The Fifth Warner Brother

Quick! What do the following films all have in common: Now, Voyager, Dark Victory, The Private Lives of Elizabeth and Essex, Jezebel, The Letter, Mr Skeffington, The Little Foxes, and All About Eve? Okay, I know the answer is obvious – and the title of this tiny post is a huge clue – but I’ll say it anyway: BETTE DAVIS, THE FIRST LADY OF HOLLYWOOD.
Annex - Davis, Bette (Dark Victory)_03
It likely says something – and not a very flattering something, at that – that it was in the Thirties and Forties that some of the strongest and most popular female stars thrived. And Bette Davis was one of the stars that blazed the most incandescently. She asked for no quarter and gave none. She could be as tough and as obnoxious as any man yet she had to be twice as tough as the toughest of men as the dice were doubly loaded (forgive the strained metaphor) against her due to her not only being a performer within the studio system but being of the gender that was barred from a great deal of power. Her battles against the studio were legendary, Ms. Davis refused to meekly capitulate, to buckle under the studio czars’ insistence that she do it their way, and although it could damage her, she did not yield. She wasn’t accorded that “fifth Warner brother” nickname for nothing. She tended to know what was right for her and fought for it, even if among her least attractive qualities was the tendency to be belligerent and acidic even with some who didn’t deserve it. If we look to her art (and even that partial list of movies from her imperial period brings to mind brilliant performance after brilliant performance) we see that as an actress she knew full well what she was doing; be she playing gimlet-eyed Queen Bess or an “old maid” finding unexpected love — or any number of other memorable characters — we can only say that there will never be another Bette!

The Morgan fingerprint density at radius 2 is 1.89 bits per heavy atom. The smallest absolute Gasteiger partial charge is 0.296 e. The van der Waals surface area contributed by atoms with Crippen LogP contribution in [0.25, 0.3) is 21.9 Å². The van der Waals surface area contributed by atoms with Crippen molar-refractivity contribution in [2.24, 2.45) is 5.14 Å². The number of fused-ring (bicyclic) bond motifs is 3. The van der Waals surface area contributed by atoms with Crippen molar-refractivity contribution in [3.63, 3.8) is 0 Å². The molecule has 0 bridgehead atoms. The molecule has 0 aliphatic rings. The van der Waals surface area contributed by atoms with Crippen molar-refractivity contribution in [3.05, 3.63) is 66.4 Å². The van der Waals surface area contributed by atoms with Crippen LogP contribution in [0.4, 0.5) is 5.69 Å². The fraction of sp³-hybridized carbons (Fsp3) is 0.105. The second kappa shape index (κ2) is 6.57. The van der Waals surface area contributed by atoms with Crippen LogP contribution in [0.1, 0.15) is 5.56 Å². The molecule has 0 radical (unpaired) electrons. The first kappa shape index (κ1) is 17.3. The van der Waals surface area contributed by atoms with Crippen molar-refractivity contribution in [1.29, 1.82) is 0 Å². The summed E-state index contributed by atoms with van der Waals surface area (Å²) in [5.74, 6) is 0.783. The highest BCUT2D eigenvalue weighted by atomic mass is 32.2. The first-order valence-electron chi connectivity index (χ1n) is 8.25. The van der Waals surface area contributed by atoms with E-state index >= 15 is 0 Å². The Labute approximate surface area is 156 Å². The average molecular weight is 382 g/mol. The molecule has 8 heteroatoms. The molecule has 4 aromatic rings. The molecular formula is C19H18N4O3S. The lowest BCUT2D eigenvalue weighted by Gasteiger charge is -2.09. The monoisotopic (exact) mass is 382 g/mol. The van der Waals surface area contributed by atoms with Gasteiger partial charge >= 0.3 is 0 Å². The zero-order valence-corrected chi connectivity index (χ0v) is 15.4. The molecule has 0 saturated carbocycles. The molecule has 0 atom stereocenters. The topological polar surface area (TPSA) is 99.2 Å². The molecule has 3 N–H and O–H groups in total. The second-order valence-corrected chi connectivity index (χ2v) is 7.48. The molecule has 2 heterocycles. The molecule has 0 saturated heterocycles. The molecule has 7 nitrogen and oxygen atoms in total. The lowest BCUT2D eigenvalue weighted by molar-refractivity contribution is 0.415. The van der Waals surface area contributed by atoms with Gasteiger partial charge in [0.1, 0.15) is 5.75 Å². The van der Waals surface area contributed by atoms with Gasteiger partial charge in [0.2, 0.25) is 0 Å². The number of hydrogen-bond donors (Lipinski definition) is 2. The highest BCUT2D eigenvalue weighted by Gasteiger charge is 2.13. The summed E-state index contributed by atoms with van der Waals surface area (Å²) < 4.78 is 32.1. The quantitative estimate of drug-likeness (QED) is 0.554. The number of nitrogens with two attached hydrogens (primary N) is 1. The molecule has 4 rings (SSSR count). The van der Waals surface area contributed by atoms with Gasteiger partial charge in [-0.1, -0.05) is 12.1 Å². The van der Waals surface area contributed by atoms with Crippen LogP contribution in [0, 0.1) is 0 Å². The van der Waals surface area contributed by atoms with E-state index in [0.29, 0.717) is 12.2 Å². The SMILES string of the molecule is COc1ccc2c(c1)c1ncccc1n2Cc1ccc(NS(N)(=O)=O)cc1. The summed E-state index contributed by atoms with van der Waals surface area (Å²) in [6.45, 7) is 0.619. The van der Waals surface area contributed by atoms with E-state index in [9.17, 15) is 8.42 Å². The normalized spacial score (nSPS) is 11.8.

Annex - Davis, Bette (Private Lives of Elizabeth and Essex, The)_01
It is deflating therefore, to reflect on the ingratitude and fickleness of the Power-That-Was in Hollywood, and how after a certain point, despite undiminished ability, she was virtually abandoned. Not that she gave up. She was as full of piss and vinegar decades on as she had been kicking against the pricks (so to speak) at the peak of her popularity. Certainly it’s not as if the attitude to an aging Bette is very different to the attitude toward actresses past the “ancient” age of Forty (for God’s sake!) that often pertains today, which is pretty sad when you think of it. Especially when the likes of Juliana Margulies, Gillian Anderson,  (forties), Julia Louis-Dreyfus, Bebe Neuwirth, (fifties), Helen Mirren (sixties), Judi Dench (seventies), Maggie Smith (eighties), are still great and successful. Still, let’s look at Bette Davis’s work and marvel. …Don’t let’s ask for the moon. We have the stars.
Annex - Davis, Bette_62


  1. What I love about Bette is the same thing I admire in Judi Dench, Maggie Smith, Angelina Jolie, and Charlize Theron – a willingness to play an ugly and/or unlikeable character if it’s important to a good plot. They don’t need to be the “hot chick” in every single film, or to only be cast in parts where they’re perfectly coiffed. Their bravery shows in their willingness to be filmed looking particularly awful, because they’re confident enough in their own skin not to give a crap what anyone else thinks.

  2. Pingback: Olivia de Havilland Cracks The Code |

  3. Pingback: Now Voyager and The Fight For Control |

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